Asian Fixed Income: Did the FOMC Affect Asian Sovereign Bonds?

The U.S. Federal Reserve recently announced a rate hike of 0.25%, while indicating more rate hikes are likely in 2017.  As of Dec. 21, 2016, the S&P U.S. Treasury Bond Index had lost 0.58% for the month, bringing its total return to 0.06% YTD, while its yield widened 27 bps to 1.75% in the same period.

On the other hand, the S&P Pan Asia Sovereign Bond Index, which seeks to track the performance of local-currency-denominated sovereign bonds in 10 countries, continued its plunge this quarter, dropping 2.26% for the month and 0.15% YTD as of Dec. 21, 2016.  Asian bond market performance varied, as countries have adopted different monetary policies.  Arguably, some sell-offs may be triggered by the strengthening of the U.S. dollar, but the historical correlation of the S&P Pan Asia Sovereign Bond Index with the S&P U.S. Treasury Bond Index had been low, in the range of 0.34-0.44.

The correlations of China and India with the U.S. were much lower, largely because their bond performances were mainly driven by their central banks and domestic fundamentals.  The sovereign bonds from some Asian countries like Singapore and South Korea had higher correlations with U.S. Treasury bonds, but they were of smaller significance within the index due to their relatively smaller market values.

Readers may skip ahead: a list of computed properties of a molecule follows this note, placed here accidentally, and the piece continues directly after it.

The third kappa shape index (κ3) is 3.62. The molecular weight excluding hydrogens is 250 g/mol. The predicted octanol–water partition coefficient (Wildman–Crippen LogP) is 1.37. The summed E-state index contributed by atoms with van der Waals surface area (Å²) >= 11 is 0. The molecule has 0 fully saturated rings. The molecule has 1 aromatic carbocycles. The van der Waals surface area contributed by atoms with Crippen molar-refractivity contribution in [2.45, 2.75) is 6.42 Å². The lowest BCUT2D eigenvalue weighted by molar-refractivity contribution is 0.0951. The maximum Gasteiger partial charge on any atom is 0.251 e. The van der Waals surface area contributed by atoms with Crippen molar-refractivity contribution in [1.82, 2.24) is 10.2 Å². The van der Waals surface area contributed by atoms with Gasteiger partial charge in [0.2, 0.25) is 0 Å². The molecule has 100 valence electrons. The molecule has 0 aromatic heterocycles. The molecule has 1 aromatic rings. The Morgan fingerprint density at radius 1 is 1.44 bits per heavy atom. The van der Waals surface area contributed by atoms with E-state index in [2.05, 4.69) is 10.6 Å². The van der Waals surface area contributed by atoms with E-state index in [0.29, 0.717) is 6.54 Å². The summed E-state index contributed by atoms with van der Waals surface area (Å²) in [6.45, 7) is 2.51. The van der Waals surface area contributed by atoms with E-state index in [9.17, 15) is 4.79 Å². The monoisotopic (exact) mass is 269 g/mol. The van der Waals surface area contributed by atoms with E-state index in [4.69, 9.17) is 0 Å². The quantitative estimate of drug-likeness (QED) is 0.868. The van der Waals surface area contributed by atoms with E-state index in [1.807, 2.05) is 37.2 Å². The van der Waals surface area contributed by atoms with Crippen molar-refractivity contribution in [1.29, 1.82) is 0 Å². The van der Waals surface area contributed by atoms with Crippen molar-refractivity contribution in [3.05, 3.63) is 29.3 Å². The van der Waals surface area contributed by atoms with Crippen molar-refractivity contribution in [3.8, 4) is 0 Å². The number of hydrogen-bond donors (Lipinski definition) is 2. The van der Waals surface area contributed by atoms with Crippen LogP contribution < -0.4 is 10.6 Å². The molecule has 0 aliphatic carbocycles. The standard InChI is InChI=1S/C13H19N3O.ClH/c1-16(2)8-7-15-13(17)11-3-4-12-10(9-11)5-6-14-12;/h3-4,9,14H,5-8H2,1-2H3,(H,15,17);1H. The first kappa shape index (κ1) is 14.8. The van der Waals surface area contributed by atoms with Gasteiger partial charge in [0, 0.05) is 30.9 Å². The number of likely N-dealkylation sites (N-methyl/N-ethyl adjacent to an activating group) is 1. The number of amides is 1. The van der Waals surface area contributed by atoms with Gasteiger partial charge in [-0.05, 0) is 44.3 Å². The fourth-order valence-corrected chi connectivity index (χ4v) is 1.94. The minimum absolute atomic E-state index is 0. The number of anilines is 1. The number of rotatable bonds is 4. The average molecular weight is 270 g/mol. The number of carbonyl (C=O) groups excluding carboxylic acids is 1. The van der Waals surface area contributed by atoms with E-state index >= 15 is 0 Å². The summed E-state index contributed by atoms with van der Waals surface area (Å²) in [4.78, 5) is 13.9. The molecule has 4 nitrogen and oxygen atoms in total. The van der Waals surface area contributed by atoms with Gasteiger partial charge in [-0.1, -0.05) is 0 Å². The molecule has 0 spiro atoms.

The Bank of Japan maintained its key policies—a negative interest rate at -0.1% and the use of asset purchase programs to boost the economy.  The S&P Japan Sovereign Bond Index dropped 0.61% for the month and 1.49% YTD as of Dec. 21, 2016, while its yield tightened by 20 bps to 0.05%, after spending eight months in negative-yield territory.  Interestingly, despite opposite movement in interest rates, the correlation of the S&P Japan Sovereign Bond Index and S&P U.S. Treasury Bond Index increased to 0.69 in the past year.


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